Bananas are primarily grown in Southeast Asia, including India and China, but they're also grown in numerous other countries around the world. Their wide availability makes them a more popular product than plantains.
Plantain vs. Banana: What are the Differences?
As mentioned, plantains and bananas differ in taste and size. Bananas tend to be sweeter and are easy to find in the produce section of your grocery store. Plantains, on the other hand, are starchier, have thicker skin, and are often cooked before eating due to their heavy starchness.
Here's an in-depth look at the four key differences between plantains and bananas.
Both plantains and bananas are grown in bunches from trees and grow best in countries that have humid and tropical climates. Additionally, both fruits are native and naturally grown, not man-made. However, they each have their own story in the role they play as a food source.
According to Britannica, plantains originated in Southeast Asia. As trade routes began moving to Africa and the Caribbean, the plantain traveled to new countries. This fruit is now one of the most popular produce items and exports in Latin America as it grows best in hot and humid climates.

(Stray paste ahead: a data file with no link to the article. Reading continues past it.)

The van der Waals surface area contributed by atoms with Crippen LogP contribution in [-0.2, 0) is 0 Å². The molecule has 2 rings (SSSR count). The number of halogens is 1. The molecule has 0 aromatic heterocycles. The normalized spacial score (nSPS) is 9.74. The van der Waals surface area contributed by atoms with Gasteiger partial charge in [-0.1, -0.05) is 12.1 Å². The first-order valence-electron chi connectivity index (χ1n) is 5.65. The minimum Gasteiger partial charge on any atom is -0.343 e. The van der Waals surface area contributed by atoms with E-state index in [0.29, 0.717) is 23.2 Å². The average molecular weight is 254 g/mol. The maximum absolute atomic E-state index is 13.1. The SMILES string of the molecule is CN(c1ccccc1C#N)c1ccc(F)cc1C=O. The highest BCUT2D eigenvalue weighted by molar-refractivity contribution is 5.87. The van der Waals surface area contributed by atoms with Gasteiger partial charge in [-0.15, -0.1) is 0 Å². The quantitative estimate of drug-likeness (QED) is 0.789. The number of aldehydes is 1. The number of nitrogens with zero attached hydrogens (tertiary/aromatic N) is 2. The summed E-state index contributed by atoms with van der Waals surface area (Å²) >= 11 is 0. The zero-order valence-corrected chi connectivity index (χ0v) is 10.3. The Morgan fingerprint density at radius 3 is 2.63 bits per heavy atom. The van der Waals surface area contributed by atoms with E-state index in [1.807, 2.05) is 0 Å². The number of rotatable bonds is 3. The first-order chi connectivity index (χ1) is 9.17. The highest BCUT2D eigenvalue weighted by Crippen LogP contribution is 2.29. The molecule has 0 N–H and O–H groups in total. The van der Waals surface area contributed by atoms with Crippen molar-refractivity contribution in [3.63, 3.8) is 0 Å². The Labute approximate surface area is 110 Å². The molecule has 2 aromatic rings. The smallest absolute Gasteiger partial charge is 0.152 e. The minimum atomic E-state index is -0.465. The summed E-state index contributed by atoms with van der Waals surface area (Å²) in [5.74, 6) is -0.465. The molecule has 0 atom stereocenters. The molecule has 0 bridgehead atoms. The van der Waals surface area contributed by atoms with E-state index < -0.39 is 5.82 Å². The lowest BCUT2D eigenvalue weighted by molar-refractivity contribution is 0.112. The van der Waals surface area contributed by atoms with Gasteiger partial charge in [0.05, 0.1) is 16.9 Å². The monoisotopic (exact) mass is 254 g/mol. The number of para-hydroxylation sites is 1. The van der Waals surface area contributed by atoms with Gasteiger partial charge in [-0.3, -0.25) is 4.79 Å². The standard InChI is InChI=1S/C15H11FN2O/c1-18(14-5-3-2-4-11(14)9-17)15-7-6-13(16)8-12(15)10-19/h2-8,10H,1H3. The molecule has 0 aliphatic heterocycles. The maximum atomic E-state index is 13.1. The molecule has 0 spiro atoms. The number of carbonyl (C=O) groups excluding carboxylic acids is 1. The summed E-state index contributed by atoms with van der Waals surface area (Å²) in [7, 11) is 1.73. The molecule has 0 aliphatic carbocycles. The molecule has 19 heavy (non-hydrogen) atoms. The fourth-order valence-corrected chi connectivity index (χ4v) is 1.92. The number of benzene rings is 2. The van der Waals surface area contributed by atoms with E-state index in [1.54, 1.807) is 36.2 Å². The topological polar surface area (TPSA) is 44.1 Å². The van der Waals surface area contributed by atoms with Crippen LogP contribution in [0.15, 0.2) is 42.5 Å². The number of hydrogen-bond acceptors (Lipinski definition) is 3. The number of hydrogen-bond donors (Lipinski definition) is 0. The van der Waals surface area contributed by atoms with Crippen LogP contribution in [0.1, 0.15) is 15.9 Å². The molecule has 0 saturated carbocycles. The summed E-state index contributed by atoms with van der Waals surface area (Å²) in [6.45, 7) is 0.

Bananas have a much longer history, with scientists believing this fruit dates back thousands of years. Science.org reports that the first traces of bananas can be found in Papua New Guinea. The first bananas were filled with black seeds and were difficult to eat. As they've changed and become more “domesticated,” the seeds have reduced significantly in size, providing an edible fleshy fruit inside the peel. Today, bananas are highly popular and grown in different countries worldwide, primarily in India and China.